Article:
by Dr Paul Scofield
During the 1967 Christmas holidays, 11-year-old Pete Tyree was staying with his family at their crib at Motunau Beach, an hour north of Christchurch.
Motunau Beach is well known as somewhere you can find fossil crabs trapped in boulders, which are thought to be about five million years old.
Pete and his brother Kevin were keen amateur palaeontologists and had already made several very interesting finds which they had taken into Canterbury Museum to get identified. However, none of these prepared Pete for the magnitude of what he would discover during the summer of 1967.
A fossil crab in a concretion, found at Motunau Beach and split open. Canterbury Museum 2020.6.61
As the tide went out on the morning of 29 December, he was walking on the beach south of the village when he saw an odd-shaped rock. On examining it more closely he saw two round holes in one end which were surrounded by orange bone, and he suspected that this was no crab.
Pete brought the specimen to the Museum on 9 January 1968. It was examined by Museum geologist Don Gregg and bird bone expert Ron Scarlett, who concluded that the specimen was a large bird of some type. The Museum was very keen to study this find further and Pete was happy to donate the specimen to the Museum for this purpose.
Astonishingly, just six months later in July 1968, another 11-year-old fossil hunter, Alan Ridgen, found a very similar boulder less than half a mile from the site of Pete’s find. This was also donated to the Museum.
Late in 1968, the famous American palaeontologist George Gaylord Simpson visited Canterbury Museum and recognised both fossils as those of penguins, most likely belonging to new extinct species. With permission from the New Zealand Government, Simpson exported both fossils back to his lab in Tucson, Arizona where he expertly prepared and studied them.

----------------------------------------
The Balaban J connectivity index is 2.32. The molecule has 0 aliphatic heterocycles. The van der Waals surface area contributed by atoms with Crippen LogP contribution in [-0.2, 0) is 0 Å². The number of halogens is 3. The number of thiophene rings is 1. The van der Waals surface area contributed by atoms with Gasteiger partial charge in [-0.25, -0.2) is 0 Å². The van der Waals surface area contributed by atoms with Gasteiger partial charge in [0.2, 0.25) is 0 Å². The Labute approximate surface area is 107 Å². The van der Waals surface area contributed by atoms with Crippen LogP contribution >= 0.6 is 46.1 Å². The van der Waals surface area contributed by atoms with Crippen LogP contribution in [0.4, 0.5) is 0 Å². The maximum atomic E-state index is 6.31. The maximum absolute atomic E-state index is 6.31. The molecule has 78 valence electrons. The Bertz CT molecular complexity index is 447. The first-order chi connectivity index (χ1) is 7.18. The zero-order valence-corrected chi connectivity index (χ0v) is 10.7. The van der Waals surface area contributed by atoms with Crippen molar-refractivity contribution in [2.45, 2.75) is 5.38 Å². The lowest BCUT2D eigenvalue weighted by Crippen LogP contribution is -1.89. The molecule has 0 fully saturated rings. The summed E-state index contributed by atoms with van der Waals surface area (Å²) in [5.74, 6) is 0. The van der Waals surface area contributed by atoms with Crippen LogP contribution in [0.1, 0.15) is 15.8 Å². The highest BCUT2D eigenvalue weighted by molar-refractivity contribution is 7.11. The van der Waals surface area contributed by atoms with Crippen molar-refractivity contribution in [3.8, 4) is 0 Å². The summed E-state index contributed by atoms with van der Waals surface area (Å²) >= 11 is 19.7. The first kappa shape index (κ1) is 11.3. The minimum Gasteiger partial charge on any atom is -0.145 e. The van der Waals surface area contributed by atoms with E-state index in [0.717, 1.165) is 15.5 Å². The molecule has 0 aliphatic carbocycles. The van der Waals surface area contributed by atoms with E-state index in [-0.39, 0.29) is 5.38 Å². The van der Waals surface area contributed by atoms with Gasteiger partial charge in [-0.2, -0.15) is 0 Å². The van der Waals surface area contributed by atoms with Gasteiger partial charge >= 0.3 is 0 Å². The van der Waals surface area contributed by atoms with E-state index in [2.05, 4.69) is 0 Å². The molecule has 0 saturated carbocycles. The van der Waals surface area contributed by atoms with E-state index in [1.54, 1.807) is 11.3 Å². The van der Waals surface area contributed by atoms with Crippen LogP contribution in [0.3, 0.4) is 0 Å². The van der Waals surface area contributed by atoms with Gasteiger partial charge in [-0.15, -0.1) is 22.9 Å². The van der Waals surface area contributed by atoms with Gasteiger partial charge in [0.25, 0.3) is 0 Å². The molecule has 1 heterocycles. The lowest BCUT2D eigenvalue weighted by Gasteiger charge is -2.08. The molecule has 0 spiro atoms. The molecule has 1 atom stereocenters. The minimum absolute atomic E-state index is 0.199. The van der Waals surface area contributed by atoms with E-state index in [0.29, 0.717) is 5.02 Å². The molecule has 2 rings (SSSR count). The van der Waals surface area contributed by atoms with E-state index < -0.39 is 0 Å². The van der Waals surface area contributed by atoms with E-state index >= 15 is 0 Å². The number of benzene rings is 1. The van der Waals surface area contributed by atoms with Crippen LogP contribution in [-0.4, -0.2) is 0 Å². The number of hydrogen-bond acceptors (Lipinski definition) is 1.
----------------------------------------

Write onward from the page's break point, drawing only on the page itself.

The closest living relative of the penguin Pete Tyree found is the Gentoo Penguin. Photo by Liam Quinn, CC BY-SA
In 1972, Simpson described both as new species which he named after the boys: Aptenodytes ridgeni or Ridgen’s Penguin and Pygoscelis tyreei or Tyree’s Penguin. The specimens were returned to New Zealand and have been on and off display over the years. The Museum provided both boys with casts of their finds, but Pete moved to Southland in his twenties and until recently hadn’t seen his penguin in more than 50 years!
Pete turned his scientific curiosity into a career with the University of Canterbury’s Geography Department and later with the Department of Conservation and Heritage Expeditions. He recently retired.
He had often thought about his penguin and during a recent visit to Christchurch contacted me to see if the Museum still had it and if he and his family could see it. Naturally I said yes – this is precisely my job and it's one of the reasons the Museum cares for these treasured taonga. So on 29 June 2022, 19,905 days after he discovered it, Pete Tyree was reunited with his penguin.
Pete Tyree and his penguin, reunited after more than 50 years!
Few penguin fossils were found in New Zealand in the 1970s, 1980s and 1990s, but as more people have got involved in the last 20 years in rockhounding and amateur fossil collecting, New Zealand museums now hold a treasure trove of both described and undescribed specimens.
In the last 20 years, 10 species have been described from Kawhia, the South Island and the Chatham Islands. At least 10 more held by museums are recognised as penguins but remain undescribed. Most recently, specimens in our collection from the southern Taranaki coast were described as the Dawn Penguin Eudyptes atatu.
Dr Paul Scofield is Senior Curator Natural History